News

Number 10 and media trade blows over Sunday Times Covid-19 crisis report

Posted on: April 20, 2020 by Ian Murray

The Government and media have traded blows over reports on how Downing Street prepared for the onset of the Covid-19 crisis.

A Sunday Times Insight report claimed to have unearthed a picture of Britain sleepwalking into disaster during the first 38 days of emergency.

The report, quoting government advisors, revealed that the Prime Minister Boris Johnson did not attend some early COBRA meetings and that vital Personal Protection Equipment (PPE) had been shipped to China at that time.

But the report has been criticised by the government, with Minister Michael Gove labelling it as ‘not fair reporting.’ This morning the government went so far as to issue a 14-point document rebutting claims made by the ST report.

When questioned about The Sunday Times’ Insight report ‘38 days when Britain sleepwalked into disaster’ on the Andrew Marr Show on BBC, Gove rejected the depiction of COBRA meetings.

The minister said he disagreed with the ‘characterisation’ and ‘narrative’ created by journalists scrutinising the UK preparations in advance of the virus becoming a pandemic.

“The characterisation of COBRA in the Sunday Times report suggesting that it always has military staff in there and so on, is not true. COBRA meetings are led by the relevant Secretary of State in the relevant area […] it would be the case the Health Secretary was chairing”

“So, you can take a single fact, wrench it out of context, whip it up in order to try to create a J’accuse narrative but that is not fair reporting.”

The report shone a light on the Prime Minister’s decision to spend two weeks over the February half term with his fiancée Carrie Symonds at the country retreat Chevening rather than attend meetings. The ST report quoted a senior advisor to Downing Street who criticised the Prime Minister’s lack of attendance at meetings: ‘there was a real sense that he didn’t do urgent crisis planning’, the advisor told the ST.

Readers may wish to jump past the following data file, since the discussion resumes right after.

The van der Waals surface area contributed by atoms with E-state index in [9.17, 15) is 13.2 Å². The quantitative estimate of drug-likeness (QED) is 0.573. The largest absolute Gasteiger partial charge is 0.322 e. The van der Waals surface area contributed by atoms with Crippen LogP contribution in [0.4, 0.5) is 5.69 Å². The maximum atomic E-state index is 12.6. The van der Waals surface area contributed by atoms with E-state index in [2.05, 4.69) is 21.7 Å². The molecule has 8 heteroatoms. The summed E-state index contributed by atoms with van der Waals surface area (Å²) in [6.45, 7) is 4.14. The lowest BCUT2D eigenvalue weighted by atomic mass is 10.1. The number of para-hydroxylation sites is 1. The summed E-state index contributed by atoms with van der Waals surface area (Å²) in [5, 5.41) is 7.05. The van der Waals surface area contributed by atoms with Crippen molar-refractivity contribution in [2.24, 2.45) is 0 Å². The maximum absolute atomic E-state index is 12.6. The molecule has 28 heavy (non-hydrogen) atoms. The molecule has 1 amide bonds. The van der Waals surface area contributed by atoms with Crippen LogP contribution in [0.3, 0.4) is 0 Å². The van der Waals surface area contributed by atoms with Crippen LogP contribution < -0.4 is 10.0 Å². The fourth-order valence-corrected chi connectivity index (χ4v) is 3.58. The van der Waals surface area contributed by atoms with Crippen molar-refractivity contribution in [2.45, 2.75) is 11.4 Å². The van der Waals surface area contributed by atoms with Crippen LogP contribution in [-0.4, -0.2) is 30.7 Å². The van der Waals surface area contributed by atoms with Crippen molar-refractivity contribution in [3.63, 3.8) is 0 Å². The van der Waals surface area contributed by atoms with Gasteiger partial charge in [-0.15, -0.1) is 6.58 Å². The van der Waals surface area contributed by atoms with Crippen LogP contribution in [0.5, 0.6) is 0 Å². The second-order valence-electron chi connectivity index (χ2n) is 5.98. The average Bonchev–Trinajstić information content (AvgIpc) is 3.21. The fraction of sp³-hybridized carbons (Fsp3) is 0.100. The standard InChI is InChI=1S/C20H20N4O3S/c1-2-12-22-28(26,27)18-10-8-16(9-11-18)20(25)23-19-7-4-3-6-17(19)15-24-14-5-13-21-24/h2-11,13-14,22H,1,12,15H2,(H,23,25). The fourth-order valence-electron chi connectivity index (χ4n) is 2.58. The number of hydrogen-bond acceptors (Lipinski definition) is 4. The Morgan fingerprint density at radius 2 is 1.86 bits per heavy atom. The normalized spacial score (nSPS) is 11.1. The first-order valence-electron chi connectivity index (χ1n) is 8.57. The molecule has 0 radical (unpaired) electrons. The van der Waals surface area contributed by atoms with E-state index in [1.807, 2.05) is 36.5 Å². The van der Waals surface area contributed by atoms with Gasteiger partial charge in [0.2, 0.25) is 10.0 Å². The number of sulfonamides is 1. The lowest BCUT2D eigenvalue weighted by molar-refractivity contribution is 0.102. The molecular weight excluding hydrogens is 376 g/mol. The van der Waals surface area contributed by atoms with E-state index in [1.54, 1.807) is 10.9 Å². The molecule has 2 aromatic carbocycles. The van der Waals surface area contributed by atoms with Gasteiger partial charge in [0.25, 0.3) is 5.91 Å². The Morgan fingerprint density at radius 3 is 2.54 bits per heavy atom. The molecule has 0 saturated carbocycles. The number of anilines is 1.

When asked about whether he felt an ‘embarrassed shudder of recognition’ when he read the Insight report, Gove said:

“No, I didn’t actually […] I thought it was a little off beam […] because there are a number of things in that response that are wrong; the characterisation of COBRA is wrong.”

When asked by Marr about why the PM did not attend five COBRA meetings, Gove responded:

“He didn’t but then he wouldn’t because most COBRA meetings don’t have the Prime Minister attending them – that is the whole point. The characterisation of COBRA in the Sunday Times report suggesting that it always has military staff in there and so on, is not true. COBRA meetings are led by the relevant Secretary of State in the relevant area […] it would be the case the Health Secretary would chair them […] The Prime Minister is aware of all of these decisions and takes some of these decisions.”

When asked about the UK sending 273,000 pieces of PPE to China in February, Gove added:

“Again, if you take that single fact and say ‘Oh look we’ve been running down our stocks’, then you create a particular narrative, you create a particular sense and what it doesn’t do, is it doesn’t do justice actually to the fact that the Chinese authorities, the Chinese government have responded very generously to our support by giving us far more personal protective equipment than we gave them.

“So, if you wrench facts out of context in order to create a particular – as I say – prosecution case, you can do that, but it doesn’t do justice to the whole story.”

Gove said he found it ‘grotesque’ that the Prime Minister should be portrayed as not caring about this crisis.

The question of why the Prime Minister did not attend a number of COBRA meetings was also raised by BBC Breakfast presenter Louise Minchin with Culture Secretary Oliver Dowden this morning.

Dowden replied: “It is perfectly normal for other ministers, appropriate Secretaries of State to chair COBRA. […] In the early stages it was chaired by the Health Secretary, that’s exactly what you would expect. That doesn’t mean the Prime Minister’s not engaged. […] As the crisis progressed, he then took over chairing it, that’s a normal course of events.”

Former chief government science advisor David King told Sky News he could not recall a COBRA meeting during his time that was not chaired by the then prime minister – Tony Blair or Gordon Brown.